A couple of weeks ago the title for a book sprang into my mind “The End of Art” it seemed like a very good title for a book that I would like to write. I was rather disappointed, therefore, to learn that this book had already been written. But, of course, when I actually got hold of this book—which is by the art critic Donald Kuspit—it was not the book that I wanted to write.
Nevertheless, there are some interesting aspects to Kuspit’s book and I would like to deal with one of them in this post. Reading Kuspit’s The End of Art one immediately (on the second page) encounters an important issue which centres on Kuspit’s reference to “the aesthetic experience”. Kuspit poses the question:
What’s the everyday point … of the aesthetic experience—a so-called higher experience (an altered state of consciousness, as it were, and thus an abnormal or at least non-normal and unconventional consciousness of reality), in contrast to everyday experience (with its convention-respecting, and thus supposedly normal, “realistic” consciousness)—high art professes to offer? (Kuspit 2004: 2)
Kuspit suggests that the aesthetic experience is the crux of what “high art professes to offer”. He defines aesthetic experience as an “altered state of consciousness” a “non-normal and unconventional consciousness of reality” (Kuspit 2004: 2). One wonders about this particular definition. To call it an “altered state of consciousness” is simultaneously insightful and hyperbolic. One immediately thinks of drugs such as cannabis, ecstasy, and LSD; and this, I would suggest, is the point at which Kuspit’s definition becomes hyperbolic.
One could also, however, refer to the experience as phenomenological. It is possible to cite, for example, Immanuel Kant’s definition of aesthetic experience as a heightened awareness of one’s perceptual processes. But even Kant’s definition is limited in the sense that we have to acknowledge that perception is intimately interconnected with cognition, especially in the sense of the pattern recognition oriented nature of unconscious cognition.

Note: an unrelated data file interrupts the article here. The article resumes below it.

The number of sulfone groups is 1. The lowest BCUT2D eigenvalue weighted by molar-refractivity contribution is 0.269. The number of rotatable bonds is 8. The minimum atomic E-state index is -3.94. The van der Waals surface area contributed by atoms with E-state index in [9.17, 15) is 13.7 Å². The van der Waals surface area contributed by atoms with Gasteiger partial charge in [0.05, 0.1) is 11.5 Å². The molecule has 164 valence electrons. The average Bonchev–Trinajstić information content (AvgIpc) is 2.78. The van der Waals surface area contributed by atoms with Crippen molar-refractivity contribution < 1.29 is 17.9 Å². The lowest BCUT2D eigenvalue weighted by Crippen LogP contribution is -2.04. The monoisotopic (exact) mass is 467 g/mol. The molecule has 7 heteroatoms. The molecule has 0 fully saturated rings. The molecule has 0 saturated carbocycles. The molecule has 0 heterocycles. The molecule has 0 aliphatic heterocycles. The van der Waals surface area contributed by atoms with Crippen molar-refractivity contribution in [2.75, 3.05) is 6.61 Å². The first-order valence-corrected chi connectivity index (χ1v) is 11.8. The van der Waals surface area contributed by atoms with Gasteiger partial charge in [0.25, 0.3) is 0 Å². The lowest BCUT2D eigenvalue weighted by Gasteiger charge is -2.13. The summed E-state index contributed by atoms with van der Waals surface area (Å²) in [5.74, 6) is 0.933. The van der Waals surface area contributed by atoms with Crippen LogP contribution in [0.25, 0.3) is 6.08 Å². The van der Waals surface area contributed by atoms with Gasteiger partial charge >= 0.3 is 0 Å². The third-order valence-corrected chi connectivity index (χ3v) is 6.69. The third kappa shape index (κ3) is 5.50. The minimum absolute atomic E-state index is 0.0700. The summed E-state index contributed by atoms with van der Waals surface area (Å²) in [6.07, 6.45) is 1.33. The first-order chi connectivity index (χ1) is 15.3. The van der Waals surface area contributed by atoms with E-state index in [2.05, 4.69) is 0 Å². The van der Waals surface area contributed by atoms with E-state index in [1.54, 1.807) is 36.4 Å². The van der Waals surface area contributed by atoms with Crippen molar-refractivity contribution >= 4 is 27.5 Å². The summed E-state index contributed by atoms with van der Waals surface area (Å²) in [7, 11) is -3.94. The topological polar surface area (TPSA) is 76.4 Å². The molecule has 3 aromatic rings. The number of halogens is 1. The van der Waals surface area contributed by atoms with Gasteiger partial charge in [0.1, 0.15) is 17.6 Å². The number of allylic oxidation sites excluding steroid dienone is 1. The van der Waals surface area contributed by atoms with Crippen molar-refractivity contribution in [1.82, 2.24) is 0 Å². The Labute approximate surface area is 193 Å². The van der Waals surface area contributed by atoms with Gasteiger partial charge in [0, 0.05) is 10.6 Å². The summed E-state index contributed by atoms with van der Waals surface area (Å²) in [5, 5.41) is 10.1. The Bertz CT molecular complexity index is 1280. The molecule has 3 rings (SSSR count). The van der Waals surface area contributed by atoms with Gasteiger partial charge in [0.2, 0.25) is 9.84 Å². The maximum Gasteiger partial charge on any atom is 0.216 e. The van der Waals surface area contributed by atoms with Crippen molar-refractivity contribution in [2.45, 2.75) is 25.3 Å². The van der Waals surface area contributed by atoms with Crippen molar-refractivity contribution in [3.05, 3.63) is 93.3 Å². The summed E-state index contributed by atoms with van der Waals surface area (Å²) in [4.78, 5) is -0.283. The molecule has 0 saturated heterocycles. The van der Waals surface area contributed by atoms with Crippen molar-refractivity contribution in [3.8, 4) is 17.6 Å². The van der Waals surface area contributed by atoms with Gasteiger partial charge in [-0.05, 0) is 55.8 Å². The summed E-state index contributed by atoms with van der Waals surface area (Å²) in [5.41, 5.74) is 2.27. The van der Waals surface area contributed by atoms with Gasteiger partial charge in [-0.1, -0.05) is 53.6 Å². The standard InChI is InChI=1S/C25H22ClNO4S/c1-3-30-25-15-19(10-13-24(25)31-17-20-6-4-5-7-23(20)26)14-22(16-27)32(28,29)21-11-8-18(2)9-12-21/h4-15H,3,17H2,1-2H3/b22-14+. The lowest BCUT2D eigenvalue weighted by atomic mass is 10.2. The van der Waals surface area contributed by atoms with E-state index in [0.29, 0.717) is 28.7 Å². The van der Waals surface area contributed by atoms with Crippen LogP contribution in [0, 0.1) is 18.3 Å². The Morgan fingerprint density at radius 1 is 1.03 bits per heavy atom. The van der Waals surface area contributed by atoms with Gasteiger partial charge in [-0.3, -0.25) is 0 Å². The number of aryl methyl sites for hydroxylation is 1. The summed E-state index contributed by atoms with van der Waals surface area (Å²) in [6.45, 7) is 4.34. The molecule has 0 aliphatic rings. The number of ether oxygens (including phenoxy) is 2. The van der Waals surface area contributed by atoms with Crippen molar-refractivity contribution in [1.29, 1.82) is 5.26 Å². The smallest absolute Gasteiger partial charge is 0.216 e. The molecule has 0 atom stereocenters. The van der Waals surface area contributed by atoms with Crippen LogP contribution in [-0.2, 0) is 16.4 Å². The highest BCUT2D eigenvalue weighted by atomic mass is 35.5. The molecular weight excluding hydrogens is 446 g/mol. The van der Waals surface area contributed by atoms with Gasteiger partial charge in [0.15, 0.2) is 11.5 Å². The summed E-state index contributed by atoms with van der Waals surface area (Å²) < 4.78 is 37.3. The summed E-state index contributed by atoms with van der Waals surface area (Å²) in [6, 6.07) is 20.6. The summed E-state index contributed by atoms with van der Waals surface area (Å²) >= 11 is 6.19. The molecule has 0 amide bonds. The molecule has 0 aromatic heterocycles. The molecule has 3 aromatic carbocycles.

Nevertheless, Kuspit’s use of the phrase “altered consciousness” is acceptable in the sense that it is reasonable to make a connection between looking at an object under the influence of cannabis, for example, and looking at that object without the influence of cannabis yet experiencing a similar depth of phenomenological awareness.
Without chemical assistance, the aesthetic experience often takes the form of looking at something and thinking that it looks like a work of art (artintelligence). This is where the cognitive dimension enters into the picture. It is evident that we are not only self-conscious about perceptual processes in the Kantian sense but that there is also a process of re-cognition. Which is to say, the mind is making a comparison between a generalised or universalised conception of “art” and a specific instance encountered in the real world. This generalised or universalised concept of “art” stems from an unconscious schematic extrapolation performed on the contents of memory. The fact that this process is unconscious indicates that it is not extraordinary, or “high” (in the sense of status), as Kuspit suggests, but is instead an artefact of everyday mental processes.
It is not uncommon to have an aesthetic experience after seeing works of art in the flesh or in reproduction. When one exits from the environment in which one was experiencing the artwork and enters into a more ordinary, everyday environment one can sometimes experience seeing everyday objects as works of art. It is as if one’s perceptual processes have been programmed by the intensive visual experience of looking at art. I have also experienced this effect after watching a film in a cinema and walking out onto the street.
I would agree with Kuspit that there is something magical about this experience, but I don’t think that it is as elevated or extraordinary as he seems to suggest. Although Kuspit judiciously uses the qualifier “so-called” he does refer to it as a “higher experience”, the suggestion being that this experience is an especially precious mode of perception that is the preserve of a privileged few. This is a concept that can be traced back to Romanticism. It is evident for example in Wassily Kandinsky’s On the Spiritual in Art (1911). But as a society we have come a long way since then and it seems patently absurd to suggest that aesthetic experience is the preserve of a privileged few. It appears more reasonable to suggest that it is simply another facet of the extraordinary phenomenon that is consciousness.